The recent resignation of Tax Office deputy commissioner Michael Cranston, along with allegations of impropriety against other senior ATO officials, raises important questions about public sector ethics and accountability.
The accusations arose out of extensive inquiries into a tax fraud involving Plutus Payroll Australia, a company providing payroll services for large corporate clients in the public and private sector. The investigation began within the Australian Taxation Office itself, after a suspicious pattern of transactions, and then involved the Australian Criminal Intelligence Commission and the Australian Federal Police. One of Plutus' key directors and an alleged ringleader of the fraud, Adam Cranston, is a son of Michael Cranston.
While no one suggests Cranston snr was in any way involved in the fraud or even aware of it, he appears to have intervened improperly on his son's behalf. Published transcripts of an intercepted conversation between father and son bear out these conclusions. Michael Cranston has since been charged with two offences under the criminal code: using information obtained as a public official with the intention of dishonestly obtaining a benefit for another person, and exercising influence as an official for the same dishonest purpose.
These offences are allegations only, yet to be tested in court. But while the extent and intent of Cranston's intervention may be open to question, there is little doubt he overstepped the line, at least to the extent of seeking access to information he was not entitled to. Tax commissioner Chris Jordan admitted as much at Senate estimates in May when he said Cranston was guilty of "a huge error of judgment, trying to find out some information for his son". By contrast, at the same hearing, Jordan was scrupulous about not commenting on the guilt or innocence of three senior executive service officers who might have breached the Australian Public Service code of conduct in trying to access information at Cranston's request. These officers were suspended without pay pending the outcome of an investigation by former fair work commissioner Barbara Deegan.
The Cranston case is a classic instance of nepotism in its most compelling form: a parent's assistance for a son or daughter. The closeness of the relationship between the two parties might seem to make the intervention more forgivable. Certainly, Jordan stressed the connection in his Senate evidence. "This was a father misguidedly ... trying to find out some information for his son," [emphasis added] he said, as if trying to do the best for a colleague who had fallen from grace.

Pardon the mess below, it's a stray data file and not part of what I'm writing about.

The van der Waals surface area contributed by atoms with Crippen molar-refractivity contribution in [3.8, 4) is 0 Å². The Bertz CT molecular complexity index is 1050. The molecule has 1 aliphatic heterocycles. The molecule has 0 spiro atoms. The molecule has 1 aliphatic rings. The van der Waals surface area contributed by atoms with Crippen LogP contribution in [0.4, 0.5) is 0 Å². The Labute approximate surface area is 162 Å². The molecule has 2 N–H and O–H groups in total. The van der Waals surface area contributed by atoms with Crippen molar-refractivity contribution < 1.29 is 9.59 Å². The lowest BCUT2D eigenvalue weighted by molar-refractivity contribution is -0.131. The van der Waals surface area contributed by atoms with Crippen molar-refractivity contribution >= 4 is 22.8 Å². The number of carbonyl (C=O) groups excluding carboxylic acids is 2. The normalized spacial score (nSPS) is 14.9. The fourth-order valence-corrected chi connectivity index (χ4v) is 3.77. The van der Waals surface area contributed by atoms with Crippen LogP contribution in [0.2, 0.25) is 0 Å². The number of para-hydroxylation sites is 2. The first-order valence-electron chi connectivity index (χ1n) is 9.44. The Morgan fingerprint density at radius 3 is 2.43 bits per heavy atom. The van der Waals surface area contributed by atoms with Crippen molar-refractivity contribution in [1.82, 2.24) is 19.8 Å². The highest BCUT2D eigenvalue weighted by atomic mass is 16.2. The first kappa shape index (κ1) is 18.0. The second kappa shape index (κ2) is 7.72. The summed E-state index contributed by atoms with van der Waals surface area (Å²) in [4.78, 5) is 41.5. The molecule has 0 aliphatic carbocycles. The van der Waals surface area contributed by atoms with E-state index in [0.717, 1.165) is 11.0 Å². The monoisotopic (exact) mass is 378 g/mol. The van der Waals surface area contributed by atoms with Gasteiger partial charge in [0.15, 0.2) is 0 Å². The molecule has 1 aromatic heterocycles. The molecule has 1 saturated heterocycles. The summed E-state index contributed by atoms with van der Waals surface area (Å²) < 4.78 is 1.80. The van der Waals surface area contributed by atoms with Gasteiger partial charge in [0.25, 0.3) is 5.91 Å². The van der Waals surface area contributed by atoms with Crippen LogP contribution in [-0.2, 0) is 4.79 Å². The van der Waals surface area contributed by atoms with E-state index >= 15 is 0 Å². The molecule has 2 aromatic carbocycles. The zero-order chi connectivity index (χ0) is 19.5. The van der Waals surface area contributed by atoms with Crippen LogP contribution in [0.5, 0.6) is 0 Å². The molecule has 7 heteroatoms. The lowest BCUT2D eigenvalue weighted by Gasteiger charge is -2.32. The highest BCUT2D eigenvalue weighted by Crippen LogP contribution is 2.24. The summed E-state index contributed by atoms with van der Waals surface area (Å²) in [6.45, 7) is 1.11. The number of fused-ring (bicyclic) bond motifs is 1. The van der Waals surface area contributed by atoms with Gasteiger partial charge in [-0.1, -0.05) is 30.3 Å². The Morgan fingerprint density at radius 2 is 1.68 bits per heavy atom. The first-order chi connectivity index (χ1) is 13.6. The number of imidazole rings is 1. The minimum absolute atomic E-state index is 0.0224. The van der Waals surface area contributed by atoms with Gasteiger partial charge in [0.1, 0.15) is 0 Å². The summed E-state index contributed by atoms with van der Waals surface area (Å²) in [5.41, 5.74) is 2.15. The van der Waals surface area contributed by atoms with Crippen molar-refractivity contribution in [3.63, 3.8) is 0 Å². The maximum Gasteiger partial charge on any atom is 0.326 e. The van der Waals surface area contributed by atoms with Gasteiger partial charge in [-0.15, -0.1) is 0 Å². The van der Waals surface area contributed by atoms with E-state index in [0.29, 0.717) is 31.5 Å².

The urge to help one's children is wired into humans, as into many other species. It is the mainspring of family life and of much else besides. It drives large sections of the economy, from wealthy dynasties to modest family firms. Until the 19th century, nepotism in its broadest sense was a natural feature of European government systems. Since then, however, modernised bureaucracies have rejected nepotism, along with cronyism, as contrary to merit appointment and the rule of law (though nepotism and cronyism still flourish within the political class). All public service codes of ethics refer to family connections as potential sites of conflict of interest. Most public servants, we can be confident, would see an intervention like Cranston's as unethical and beyond the pale.
But how rare is such behaviour? Is Cranston a rogue outlier? Or is his case the tip of a large iceberg of unreported family favouritism in government agencies? Are parents all over the APS using their positions and contacts to give their children a helping hand? We have no way of knowing for sure.
The most recent APS employee census conducted by the Public Service Commission found 4 per cent of respondents witnessed colleagues engaged in corrupt conduct sufficiently serious to warrant dismissal or criminal prosecution. Of these, about one in four witnessed instances of nepotism. If the sample is accurate, well over 1000 public servants reported significant acts of nepotism in their workplaces. This is hardly evidence of a mass epidemic. But it is not insignificant either, given the very strong test of corruption adopted in the survey. Presumably, there would be many other observed cases of favourable treatment for family members that were culpable breaches of the code of conduct without being criminal or justifying dismissal.